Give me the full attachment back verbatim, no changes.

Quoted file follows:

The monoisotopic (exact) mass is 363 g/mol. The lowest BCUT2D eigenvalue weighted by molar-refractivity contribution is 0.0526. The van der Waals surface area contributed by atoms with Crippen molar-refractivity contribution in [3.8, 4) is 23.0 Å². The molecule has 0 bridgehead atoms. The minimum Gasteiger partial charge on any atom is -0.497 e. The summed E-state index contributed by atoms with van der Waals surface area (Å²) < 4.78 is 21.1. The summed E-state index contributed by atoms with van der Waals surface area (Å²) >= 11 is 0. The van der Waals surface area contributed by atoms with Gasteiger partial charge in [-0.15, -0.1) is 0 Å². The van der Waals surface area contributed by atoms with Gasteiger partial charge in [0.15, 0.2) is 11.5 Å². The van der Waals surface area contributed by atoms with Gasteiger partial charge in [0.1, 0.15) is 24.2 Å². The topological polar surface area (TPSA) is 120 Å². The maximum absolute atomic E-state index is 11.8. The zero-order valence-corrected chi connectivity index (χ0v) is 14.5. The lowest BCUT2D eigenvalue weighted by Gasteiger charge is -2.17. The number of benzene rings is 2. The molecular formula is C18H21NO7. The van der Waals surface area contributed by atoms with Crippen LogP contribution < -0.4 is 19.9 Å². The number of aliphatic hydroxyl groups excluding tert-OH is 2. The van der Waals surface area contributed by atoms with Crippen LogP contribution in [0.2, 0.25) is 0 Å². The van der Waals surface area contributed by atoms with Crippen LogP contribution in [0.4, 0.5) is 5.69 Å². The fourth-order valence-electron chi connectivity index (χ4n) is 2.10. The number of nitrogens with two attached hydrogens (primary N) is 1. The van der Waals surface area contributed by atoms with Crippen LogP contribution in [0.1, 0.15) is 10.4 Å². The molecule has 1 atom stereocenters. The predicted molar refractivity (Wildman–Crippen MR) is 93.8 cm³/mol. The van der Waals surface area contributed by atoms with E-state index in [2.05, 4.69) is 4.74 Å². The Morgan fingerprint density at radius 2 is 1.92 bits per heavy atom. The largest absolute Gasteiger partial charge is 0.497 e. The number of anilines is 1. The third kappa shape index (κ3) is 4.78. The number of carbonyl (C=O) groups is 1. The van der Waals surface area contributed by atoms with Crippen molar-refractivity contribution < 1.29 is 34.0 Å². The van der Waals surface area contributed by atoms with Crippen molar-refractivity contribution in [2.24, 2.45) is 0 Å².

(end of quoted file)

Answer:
The monoisotopic (exact) mass is 363 g/mol. The lowest BCUT2D eigenvalue weighted by molar-refractivity contribution is 0.0526. The van der Waals surface area contributed by atoms with Crippen molar-refractivity contribution in [3.8, 4) is 23.0 Å². The molecule has 0 bridgehead atoms. The minimum Gasteiger partial charge on any atom is -0.497 e. The summed E-state index contributed by atoms with van der Waals surface area (Å²) < 4.78 is 21.1. The summed E-state index contributed by atoms with van der Waals surface area (Å²) >= 11 is 0. The van der Waals surface area contributed by atoms with Gasteiger partial charge in [-0.15, -0.1) is 0 Å². The van der Waals surface area contributed by atoms with Gasteiger partial charge in [0.15, 0.2) is 11.5 Å². The van der Waals surface area contributed by atoms with Gasteiger partial charge in [0.1, 0.15) is 24.2 Å². The topological polar surface area (TPSA) is 120 Å². The maximum absolute atomic E-state index is 11.8. The zero-order valence-corrected chi connectivity index (χ0v) is 14.5. The lowest BCUT2D eigenvalue weighted by Gasteiger charge is -2.17. The number of benzene rings is 2. The molecular formula is C18H21NO7. The van der Waals surface area contributed by atoms with Crippen LogP contribution < -0.4 is 19.9 Å². The number of aliphatic hydroxyl groups excluding tert-OH is 2. The van der Waals surface area contributed by atoms with Crippen LogP contribution in [0.2, 0.25) is 0 Å². The van der Waals surface area contributed by atoms with Crippen LogP contribution in [0.4, 0.5) is 5.69 Å². The fourth-order valence-electron chi connectivity index (χ4n) is 2.10. The number of nitrogens with two attached hydrogens (primary N) is 1. The van der Waals surface area contributed by atoms with Crippen LogP contribution in [0.1, 0.15) is 10.4 Å². The molecule has 1 atom stereocenters. The predicted molar refractivity (Wildman–Crippen MR) is 93.8 cm³/mol. The van der Waals surface area contributed by atoms with E-state index in [2.05, 4.69) is 4.74 Å². The Morgan fingerprint density at radius 2 is 1.92 bits per heavy atom. The largest absolute Gasteiger partial charge is 0.497 e. The number of anilines is 1. The third kappa shape index (κ3) is 4.78. The number of carbonyl (C=O) groups is 1. The van der Waals surface area contributed by atoms with Crippen molar-refractivity contribution < 1.29 is 34.0 Å². The van der Waals surface area contributed by atoms with Crippen molar-refractivity contribution in [2.24, 2.45) is 0 Å².